clashed with mighty foes and ravaged without measure.35 a time of great yi. in which traditional values were overrun by violence and choice could be a matter of life or death. it will certainly be defeated.. K'un. without mentioning his intentions.…28 We can imagine that in these circumstances. he shows this to a friend. If not. and the divining stalks were cast day after day. The Vertical and Horizontal Alliances divided them."30 Thus Nan-kuai's improper purpose renders his whole prognostication invalid. they slaughtered mercilessly. in which ethical concerns acquired a much greater weight. This shift in users changed the scope of yarrow divination. expanding it beyond the limits of state affairs to include private and existential matters. but the realization of an intrinsic good. principally consisting of the scholars-officials who were the backbone of the Chinese social system. of great upheavals and insecurity. the Spring and Autumn period (771-476 BC). he obtains the fifth line statement of hexagram 2. And with this. His friend's fundamental assumption is that an act's moral qualities determine its consequences. although the stalkcasting says ‘auspicious’. and each differed in his practices and customs. They built more powerful war chariots and higher defense ramparts.. recourse to the oracle may have often been the only resource. primally auspicious. The feudal lords codified their own laws. The Huai Nan Zi says that at that time "the tortoise had holes bored in its shell until it had no undershell left. If it is a matter of loyalty and fidelity. Out of a hundred soldiers who advanced. the Seven States set up clan differences. then it is possible. an early Han philosophical treatise. The notion of an ideal user of the book started developing: the jun zi. Consulting the I Ching."29 Greatly encouraged. is an interesting testimony of this new ethical concern: In 530 BC [the feudatory] Nan-kuai plots a rebellion against his ruler. raising armies and attacking one another." the person who in a consultation does not only seek a personal advantage. also a change in emphasis and interpretation took place. the actualization of dao in action. related in the Zuo Zhuan. The friend replies: "I have studied this. If there is some deficiency [regarding these virtues]." Here we see how developments in sixth-century moral- . the noble. a history of the Spring and Autumn Period.." Already during the first part of the Eastern Zhou epoch. the Warring States period (403-256 BC): In the later generations.. The Huai Nan Zi.… They dug up burial mounds and scattered the bones of the dead. it is not. in which individuals were often at the mercy of unpredictable changes. When they laid siege to cities. which reads "Yellow skirt. Only something that is already moral can ever be "auspicious. only one would return. became the "disciple of wisdom. the use of the Yi had moved outside the environment of the courts of high-ranking nobility and had reached a much larger class of consultants. They dispensed with the principles of war and were conversant with the road of death. The following consultation. gives an impressive description of the final chaotic phase of the Eastern Zhou.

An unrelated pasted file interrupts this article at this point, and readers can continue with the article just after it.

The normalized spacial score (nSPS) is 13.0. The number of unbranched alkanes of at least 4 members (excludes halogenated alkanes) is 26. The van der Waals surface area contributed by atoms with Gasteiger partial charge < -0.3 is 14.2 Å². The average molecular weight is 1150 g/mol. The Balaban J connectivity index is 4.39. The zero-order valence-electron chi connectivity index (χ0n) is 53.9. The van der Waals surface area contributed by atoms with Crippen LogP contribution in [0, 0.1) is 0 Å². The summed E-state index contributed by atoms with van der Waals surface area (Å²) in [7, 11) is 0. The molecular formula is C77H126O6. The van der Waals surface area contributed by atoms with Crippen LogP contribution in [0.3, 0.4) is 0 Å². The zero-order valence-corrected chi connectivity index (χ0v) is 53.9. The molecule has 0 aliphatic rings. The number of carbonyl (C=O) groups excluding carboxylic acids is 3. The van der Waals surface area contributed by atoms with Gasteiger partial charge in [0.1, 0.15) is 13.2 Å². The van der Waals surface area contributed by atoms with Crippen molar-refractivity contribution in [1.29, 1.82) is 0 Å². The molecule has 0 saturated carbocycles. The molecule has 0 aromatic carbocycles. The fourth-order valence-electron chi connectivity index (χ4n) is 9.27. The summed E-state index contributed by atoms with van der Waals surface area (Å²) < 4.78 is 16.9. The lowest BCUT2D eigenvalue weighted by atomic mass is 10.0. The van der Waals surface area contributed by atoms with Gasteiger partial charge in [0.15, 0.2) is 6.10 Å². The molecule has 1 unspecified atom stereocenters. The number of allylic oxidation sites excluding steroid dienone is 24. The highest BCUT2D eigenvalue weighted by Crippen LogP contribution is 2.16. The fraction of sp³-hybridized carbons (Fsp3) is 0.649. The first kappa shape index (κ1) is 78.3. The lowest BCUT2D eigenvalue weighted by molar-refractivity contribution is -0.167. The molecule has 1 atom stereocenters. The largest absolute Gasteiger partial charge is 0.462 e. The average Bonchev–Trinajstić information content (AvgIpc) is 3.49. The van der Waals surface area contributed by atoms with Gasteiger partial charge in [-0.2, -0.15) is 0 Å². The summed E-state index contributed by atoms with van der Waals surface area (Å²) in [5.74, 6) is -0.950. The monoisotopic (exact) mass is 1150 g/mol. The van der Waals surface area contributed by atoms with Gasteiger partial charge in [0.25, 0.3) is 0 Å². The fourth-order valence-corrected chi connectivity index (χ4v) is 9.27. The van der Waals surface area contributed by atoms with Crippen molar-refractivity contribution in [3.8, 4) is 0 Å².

he had it in his bag. I enjoy its texts. This is well in accord with a note contained in the so-called yi shu." 32 The Master said: "Nevertheless. says that Confucius so much perused his copy of the Yi that he had to replace the bindings of the bamboo strips three times (books at that time consisted of thin bamboo strips tied together). As we have mentioned. by the way. Zi Gong asked him: "Master. Si Ma Qian. then Confucius must have contributed to shape the new approach to the Yi which fully emerged a few centuries later.."34 If such is indeed the case. but also the very tasks to which the text could be directed. How well said! He who does not persevere in virtue receives embarrassment and shame.)31 This ethical approach to the Yi was particularly emphasized in the Confucian school. do you also believe in yarrow divination?" Confucius answered: "It is the word of the ancients: I am not interested in its use.36 cosmological thinking change not only the interpretation of a particular line statement of the I. Between the divining scribes and me. under the Han."33 These words possibly hint at what may have been Confucius' real contribution to Yi scholarship: a reading of the texts valuing their ethical and educational function over the oracular aspect. e.. when the Qin dynasty (221-207 BC) rose to power and brought the . disregards this analysis. "lost texts." of the Mawangdui silk manuscript (about this manuscript see below): Confucius loved the Yi in his old age. rather than consulted. At home. it is the same path. I do not practice divination. Many anecdotes are told about his devotion to the Yi. I observe the ethical meaning.g.. while traveling. and within a year he is dead. when the Yi became a book to be read and pondered. from a manual of divination it turned into a summa of the wisdom of the ancients and a general map of the cosmos.. The only explicit reference to the Yi in the works of Confucius is a quotation of the third line of hexagram 32. (Nan-kuai. But Confucius may very well have been deeply interested in the Yi – since he was very interested in the ancient culture in general and his country of Lu was an important repository of the traditions of the Zhou. The canonization of the Yi The feudal strife of the Eastern Zhou period came to an end in the last decades of the third century BC.. Persevering: The Master said: "The people of the South have a saying: he who does not persevere cannot be a diviner nor a physician. he had it on his bedside table. This claim is almost certainly a fabrication of later Confucian scholars. but traveled to different destinations. the tradition attributes to Confucius (551-479 BC) all the essential commentaries to the Yi.